Students broaden horizons while visiting sister cities

Mary Katherine Murphy Staff Writer

October 23, 2013

LAURINBURG — Many Scotland County teenagers cling to the thought of one day venturing far from the confines of their hometown, but the 13 high school students leaving Laurinburg today were the lucky few selected to come here from an applicant pool of more than 80 in Laurinburg’s Scottish sister city.

Between high school students in Scotland County and Oban, 26 students participated in the 21st annual Sister Cities Exchange. The 13 Scotland County students visited Oban for two weeks in June, with the reciprocal visit by the Scots ending today.

“This is a lovely group we have together and I’m going to be so sad when they leave us,” said Scotland High junior Mayghan Campbell, who counted Oban’s nexus of sea and mountain as one of the trip’s most exotic aspects.

While in their host countries, students from both sides of the Atlantic share their culture in elementary schools. In Scotland, outings include visits to Edinburgh, Glasgow, and the Isle of Iona, along with plenty of time on the water. In North Carolina, Scotland County’s Scottish guests visit the state’s extremes from the mountains to the beach, with time in between at the Scotland County Highland Games.

For Oban High School sixth year Fergus McGowan, the exchange taught him to never again take for granted his verdant homeland, or the close-knit construction that recalls a time without automobiles.

“It’s weird being in a landlocked town when you’re on the coast in Oban for most of your life,” he said. “Everything’s really spread out: in Oban you can walk everywhere, here you have to drive everywhere. If I’m in my house, I can just walk into town and to all the shops.”

Upperclassmen at both schools apply in the fall to take part in the following summer’s exchange, but the similarities end there. While typically 20 to 25 American students apply to take part, the Scottish group of 13 was winnowed down this year from 86 through several projects and team-building activities, with only half of the original applicant pool even being interviewed.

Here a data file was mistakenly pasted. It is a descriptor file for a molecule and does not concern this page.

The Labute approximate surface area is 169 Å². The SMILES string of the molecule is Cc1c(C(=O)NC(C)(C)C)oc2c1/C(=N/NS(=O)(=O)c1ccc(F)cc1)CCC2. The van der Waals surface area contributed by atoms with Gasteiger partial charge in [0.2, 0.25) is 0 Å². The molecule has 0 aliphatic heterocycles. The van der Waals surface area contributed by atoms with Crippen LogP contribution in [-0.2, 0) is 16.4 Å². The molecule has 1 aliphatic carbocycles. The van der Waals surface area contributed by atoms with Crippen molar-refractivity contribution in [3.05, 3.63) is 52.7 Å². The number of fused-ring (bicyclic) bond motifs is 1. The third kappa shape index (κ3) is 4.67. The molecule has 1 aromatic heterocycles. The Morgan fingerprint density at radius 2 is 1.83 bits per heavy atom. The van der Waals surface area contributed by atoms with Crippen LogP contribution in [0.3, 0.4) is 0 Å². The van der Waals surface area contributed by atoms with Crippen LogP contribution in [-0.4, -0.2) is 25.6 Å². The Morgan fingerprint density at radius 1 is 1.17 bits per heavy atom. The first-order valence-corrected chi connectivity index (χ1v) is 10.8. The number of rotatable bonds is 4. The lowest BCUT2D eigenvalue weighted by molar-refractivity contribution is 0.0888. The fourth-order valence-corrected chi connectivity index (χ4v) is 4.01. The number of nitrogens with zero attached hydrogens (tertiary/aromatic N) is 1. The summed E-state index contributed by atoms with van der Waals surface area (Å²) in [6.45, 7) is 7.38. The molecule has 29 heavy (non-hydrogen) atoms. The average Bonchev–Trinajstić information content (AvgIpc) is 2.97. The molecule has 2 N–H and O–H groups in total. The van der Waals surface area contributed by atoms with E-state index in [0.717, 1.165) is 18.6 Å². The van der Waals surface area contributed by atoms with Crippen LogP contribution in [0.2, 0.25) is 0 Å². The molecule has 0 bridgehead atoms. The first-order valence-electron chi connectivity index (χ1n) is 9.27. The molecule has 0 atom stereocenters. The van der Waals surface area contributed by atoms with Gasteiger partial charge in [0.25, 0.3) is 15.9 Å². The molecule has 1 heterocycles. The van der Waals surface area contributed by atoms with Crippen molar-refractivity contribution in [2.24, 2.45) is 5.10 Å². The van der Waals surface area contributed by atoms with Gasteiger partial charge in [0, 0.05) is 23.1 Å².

“At our school, all trips are sort of tied to a subject, like you’ll go on a geography trip, a French trip, or a Spanish trip,” said Murray Hamilton, a physical education teacher at Oban High School and a trip chaperon. “This doesn’t have a subject. It’s not about traditional education, it’s about experiencing culture and becoming a successful and confident individual and being able to act as an ambassador for your town, your school, your family, and your country.”

Hamilton himself first visited Laurinburg in 1998 as a student member of the exchange. Motivated by a love of sports, he returned the next year after graduating from Oban High School and spent a year playing soccer and attending Scotland High School in 1999-2000.

“It was hands-down the most life-changing experience I’d had, coming here for a year,” said Hamilton. “I effectively left home when I was 17 and came and lived in the United States for a year.”

Aside from the vast differences between the two countries’ landscape and infrastructure, this year’s exchange students learned to appreciate the smallest aspects of their daily lives — like the availability of Pop-Tarts in several dozen flavors.

“We went to Walmart today and my Scots bought like 10 boxes of Pop-Tarts,” said Mayghan.

“They have never been to haunted houses before, so we took them and most of them cried and they screamed and it was really funny to watch.”

Though the 2013 Sister Cities Exchange is over, the connection between the students it united is not — for some students the exchange inspires a lifelong love affair with a country 3,500 miles away. Exchange committee member Becca Hughes became involved with the program after her daughter Rachel, who later spent a university semester abroad in Edinburgh, returned from her experience in Oban “a changed woman.”

“There’s something to be said for going somewhere else, being yourself, and having a great time and developing relationships just being you,” said Hughes. “As trite as it sounds, it broadens your horizons, you see that you can go to another country, and you gain a tremendous amount of independence.”

Noah Altman, a former Scotland High School student and current junior at N.C. School of Science and Math in Raleigh, participated in the exchange this year and returned home for Wednesday evening’s farewell ceilidh, held at Hughes’ home. The students had a final meal together as a group and all signed keepsake flags for each member of the exchange.

“I hope it goes on forever, because it’s awesome,” he said.